More Confessions From a Yoga Teacher......
When I was in Italy I took a yoga class in Florence with Guido (that is him above) which was pretty difficult. I didn't realize it was going to be a rigorous Ashtanga style class and that I would be, by far, the oldest person in attendance. I wanted to write a post about that class for two reasons; while Guido led a very strenuous class, he didn't push, or demand, or judge. I found him to have a deep caring energy and assumed that he has a very strong personal meditation practice and a deep dedication to all the limbs of yoga. He pushed, but was not a bully, which is a rare combination. I was also excited to find that even though I hadn't done most of those poses in a long time, my body could still do them! I appreciated the muscle memory and the level of fitness that a “yoga body” can retain, even after many years (especially since it was my body!)
I never wrote that post. I think it's because I was waiting for the other shoe to drop, which it did in July. Traveling to Italy, then the beach, and then being in retreat where I sat for 10 days straight while hosting multiple house guests for over 2 weeks really took its toll on my asana practice. Really, it took a toll on all physical practices, from tending the garden to walking to the grocery store . I have been able to sit in meditation for much longer, which is good, but that doesn’t really help to maintain the physcial body. So while my experience with Guido showed me that my body is resilient, my subsequent experience with lethargy showed me that strength gained is so very impermanent. As the end of July crept on, I found my knees hurting, my feet were so tight in the morning it took time for me to be able to walk to the bathroom, I was not able to fit into certain clothes, my shoulders were tight… on and on. (Sound familiar?)
You would think spending all day telling people to exercise, move their bodies, and tremor would remind me that I needed to do the same to maintain a level of well-being. It's not that I didn't want to follow my own advice. It's just that things got in the way, and I experienced the fallout from my neglect. Of course, this is not the first time I have “fallen off of the wagon.” But it is the first time I've done it at the age of 52, when most bodies start lose resiliency.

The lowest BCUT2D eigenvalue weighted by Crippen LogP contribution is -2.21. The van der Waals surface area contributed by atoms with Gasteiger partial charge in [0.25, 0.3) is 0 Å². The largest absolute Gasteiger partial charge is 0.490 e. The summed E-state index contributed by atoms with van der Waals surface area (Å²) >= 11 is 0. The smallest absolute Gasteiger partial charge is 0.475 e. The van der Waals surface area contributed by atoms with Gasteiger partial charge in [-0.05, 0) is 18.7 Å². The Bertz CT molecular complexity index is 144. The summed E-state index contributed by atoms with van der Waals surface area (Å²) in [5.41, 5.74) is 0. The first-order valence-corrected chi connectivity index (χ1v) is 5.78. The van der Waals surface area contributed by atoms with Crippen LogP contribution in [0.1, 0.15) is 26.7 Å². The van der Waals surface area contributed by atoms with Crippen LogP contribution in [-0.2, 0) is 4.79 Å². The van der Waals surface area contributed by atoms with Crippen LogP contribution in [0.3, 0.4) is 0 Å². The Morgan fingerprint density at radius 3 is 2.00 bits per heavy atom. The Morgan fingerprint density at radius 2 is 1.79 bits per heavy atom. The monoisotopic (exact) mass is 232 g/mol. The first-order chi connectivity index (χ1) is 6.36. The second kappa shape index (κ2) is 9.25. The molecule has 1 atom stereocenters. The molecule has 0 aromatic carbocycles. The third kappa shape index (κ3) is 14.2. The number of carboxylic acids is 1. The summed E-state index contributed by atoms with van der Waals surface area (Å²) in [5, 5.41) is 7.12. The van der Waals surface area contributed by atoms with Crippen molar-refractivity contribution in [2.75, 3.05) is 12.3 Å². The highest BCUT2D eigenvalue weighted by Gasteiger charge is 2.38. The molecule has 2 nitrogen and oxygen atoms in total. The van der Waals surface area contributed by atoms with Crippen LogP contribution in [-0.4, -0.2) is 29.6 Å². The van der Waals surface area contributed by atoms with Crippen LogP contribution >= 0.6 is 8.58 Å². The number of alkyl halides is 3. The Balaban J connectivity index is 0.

Personally, I don't think it's so bad to fall off the wagon every now and then. After all, when you do so, it is a good time to experience what your practice has been giving you all along. It can be hard for us to trust in a practice that is consistent and know that it's doing anything for us. Because we are consistent with the practice, it is consistently working, and we can imagine our well-being is simply a natural outcome of breathing. But think again!
Everybody is eventually lured out of routine by the allure of recklessness (and pasta, gelato and chianti!). I think very few of us escape the pull. And when we experience the fallout, we can either continue down the slippery slope of decay or jump back on the wagon. If we jump back on, and things switch back, we know for sure it is our dedication to our practice that is keeping us happy, not just good genes or happy coincidence.
As things happen, just as I was conjuring up this post, I saw this article in the NY Times which talks about what happens when you take a vacation from your exercise. Take a look if you are interested in the study.
(New York Times article: "Take a Vacation From Exercise? Your Body May Not Thank You")
So now you know, I'm not just shaking my finger at you when I'm encouraging you to come to more classes or to stick with your practice. I am shaking that finger at myself too. I will be spending August crawling back on the wagon and invite you along for the journey.